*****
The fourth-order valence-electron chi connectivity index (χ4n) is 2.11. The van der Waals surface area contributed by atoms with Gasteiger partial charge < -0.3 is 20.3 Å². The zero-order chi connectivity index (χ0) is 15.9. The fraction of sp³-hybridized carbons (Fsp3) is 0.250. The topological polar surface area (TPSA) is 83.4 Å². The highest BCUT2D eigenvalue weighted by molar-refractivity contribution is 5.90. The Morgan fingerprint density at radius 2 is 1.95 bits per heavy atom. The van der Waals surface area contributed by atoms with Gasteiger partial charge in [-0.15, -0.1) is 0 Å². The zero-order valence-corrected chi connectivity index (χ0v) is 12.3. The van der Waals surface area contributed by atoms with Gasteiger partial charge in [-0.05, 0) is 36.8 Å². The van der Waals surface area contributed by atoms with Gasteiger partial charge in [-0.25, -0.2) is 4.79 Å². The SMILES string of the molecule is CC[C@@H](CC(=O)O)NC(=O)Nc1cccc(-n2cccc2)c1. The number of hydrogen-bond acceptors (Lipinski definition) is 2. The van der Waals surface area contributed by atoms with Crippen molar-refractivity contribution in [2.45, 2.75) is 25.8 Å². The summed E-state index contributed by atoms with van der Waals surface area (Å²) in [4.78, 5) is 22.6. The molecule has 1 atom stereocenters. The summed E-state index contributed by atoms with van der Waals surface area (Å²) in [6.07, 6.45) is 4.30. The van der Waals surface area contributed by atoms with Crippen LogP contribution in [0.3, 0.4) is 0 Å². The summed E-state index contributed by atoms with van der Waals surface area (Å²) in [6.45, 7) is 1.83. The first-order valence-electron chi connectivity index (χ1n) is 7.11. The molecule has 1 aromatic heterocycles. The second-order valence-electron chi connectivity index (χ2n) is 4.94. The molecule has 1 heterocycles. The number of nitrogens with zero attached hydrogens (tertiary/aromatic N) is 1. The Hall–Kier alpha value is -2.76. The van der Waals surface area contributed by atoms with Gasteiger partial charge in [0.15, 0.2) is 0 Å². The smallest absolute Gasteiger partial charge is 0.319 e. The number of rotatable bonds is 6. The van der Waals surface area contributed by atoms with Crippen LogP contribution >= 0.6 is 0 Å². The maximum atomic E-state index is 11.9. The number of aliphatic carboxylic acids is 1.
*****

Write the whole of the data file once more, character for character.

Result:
The fourth-order valence-electron chi connectivity index (χ4n) is 2.11. The van der Waals surface area contributed by atoms with Gasteiger partial charge < -0.3 is 20.3 Å². The zero-order chi connectivity index (χ0) is 15.9. The fraction of sp³-hybridized carbons (Fsp3) is 0.250. The topological polar surface area (TPSA) is 83.4 Å². The highest BCUT2D eigenvalue weighted by molar-refractivity contribution is 5.90. The Morgan fingerprint density at radius 2 is 1.95 bits per heavy atom. The van der Waals surface area contributed by atoms with Gasteiger partial charge in [-0.15, -0.1) is 0 Å². The zero-order valence-corrected chi connectivity index (χ0v) is 12.3. The van der Waals surface area contributed by atoms with Gasteiger partial charge in [-0.05, 0) is 36.8 Å². The van der Waals surface area contributed by atoms with Gasteiger partial charge in [-0.25, -0.2) is 4.79 Å². The SMILES string of the molecule is CC[C@@H](CC(=O)O)NC(=O)Nc1cccc(-n2cccc2)c1. The number of hydrogen-bond acceptors (Lipinski definition) is 2. The van der Waals surface area contributed by atoms with Crippen molar-refractivity contribution in [2.45, 2.75) is 25.8 Å². The summed E-state index contributed by atoms with van der Waals surface area (Å²) in [4.78, 5) is 22.6. The molecule has 1 atom stereocenters. The summed E-state index contributed by atoms with van der Waals surface area (Å²) in [6.07, 6.45) is 4.30. The van der Waals surface area contributed by atoms with Crippen LogP contribution in [0.3, 0.4) is 0 Å². The summed E-state index contributed by atoms with van der Waals surface area (Å²) in [6.45, 7) is 1.83. The first-order valence-electron chi connectivity index (χ1n) is 7.11. The molecule has 1 aromatic heterocycles. The second-order valence-electron chi connectivity index (χ2n) is 4.94. The molecule has 1 heterocycles. The number of nitrogens with zero attached hydrogens (tertiary/aromatic N) is 1. The Hall–Kier alpha value is -2.76. The van der Waals surface area contributed by atoms with Gasteiger partial charge in [0.15, 0.2) is 0 Å². The smallest absolute Gasteiger partial charge is 0.319 e. The number of rotatable bonds is 6. The van der Waals surface area contributed by atoms with Crippen LogP contribution >= 0.6 is 0 Å². The maximum atomic E-state index is 11.9. The number of aliphatic carboxylic acids is 1.